Methods of Rapid Reviews Top Priorities (priority setting in association with the JLA)
- What are the best approaches to identify people or groups who will use the results of a rapid review (e.g. stakeholders such as patients and the public, clinicians, policy makers), and how can they have meaningful (i.e., purposeful, relevant) involvement in planning and doing a rapid review, and in reporting and sharing the findings?
- Do rapid reviews generate similar findings to full systematic reviews, and should the findings from all rapid reviews be considered at lower certainty compared to full systematic reviews?
- How best can underserved stakeholder groups (e.g. ethnic minorities, socio-economically disadvantaged) and stakeholders from under represented countries (e.g. countries of different income levels) be identified and have meaningful (i.e., purposeful, relevant) involvement in planning and doing rapid reviews, and in sharing the results?
- When deciding if a research question would benefit from being the focus of a rapid review, rather than a full systematic review, what criteria are helpful?
- What simplified or omitted methods of a systematic review (e.g. single versus dual screening of citations for inclusion, restrictions on types of studies included) are appropriate to apply in a rapid review, and what are the effects of these simplifications or omissions (e.g. effect on the methods, conclusions, funding available)?
- What are the best approaches to assess the quality of studies included in a rapid review, and if a quality assessment is either limited or excluded, how should the findings be interpreted?
- How best can information on ongoing and completed rapid reviews be shared in a way that minimises research waste?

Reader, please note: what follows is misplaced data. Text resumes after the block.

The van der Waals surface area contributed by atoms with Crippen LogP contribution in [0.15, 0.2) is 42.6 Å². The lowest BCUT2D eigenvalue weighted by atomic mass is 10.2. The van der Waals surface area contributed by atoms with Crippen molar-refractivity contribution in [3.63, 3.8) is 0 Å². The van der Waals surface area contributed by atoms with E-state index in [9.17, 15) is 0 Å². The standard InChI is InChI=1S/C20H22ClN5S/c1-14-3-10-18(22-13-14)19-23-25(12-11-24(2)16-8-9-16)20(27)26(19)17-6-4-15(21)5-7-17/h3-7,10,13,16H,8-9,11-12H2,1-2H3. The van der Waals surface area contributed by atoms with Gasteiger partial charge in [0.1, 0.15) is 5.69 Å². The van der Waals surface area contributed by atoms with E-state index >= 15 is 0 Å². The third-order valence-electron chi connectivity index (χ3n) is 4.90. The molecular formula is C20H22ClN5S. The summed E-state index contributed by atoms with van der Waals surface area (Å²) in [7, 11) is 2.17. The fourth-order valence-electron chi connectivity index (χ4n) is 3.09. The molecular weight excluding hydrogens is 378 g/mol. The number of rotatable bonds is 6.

- What are the best approaches for developing a search strategy for use in a rapid review, and what is the impact of applying restrictions (e.g. years of inclusion, language, phase of study)?
- What are the best approaches for reporting the findings of a rapid review in a clear, succinct way without limiting information on the complete methods, findings and strength of the evidence?
- What are the most useful processes to use when developing a rapid review research question?
The following questions were also discussed and put in order of priority at the workshop:
- How broad or focused should the scope of a research question for a rapid review be?
- What are the best approaches for determining the inclusion and exclusion criteria for a rapid review, and what is the impact of the various restrictions that may be applied (e.g. requiring ethical approval and any restrictions which may limit the inclusion of underserved groups)?
- How best can a definition of ‘rapid reviews’ be agreed?
- What training or supports are needed to help people to plan, do and share the findings of rapid reviews?
- What is the value of doing a rapid review before a full systematic review or as an update of a systematic review, and should the plans for a rapid review include a commitment to return to the question and carry out a fuller review when more time and resources are available?
- What is the best composition of a rapid review team (e.g. expertise)?
- How can a scoping exercise of the literature inform the planning of rapid reviews?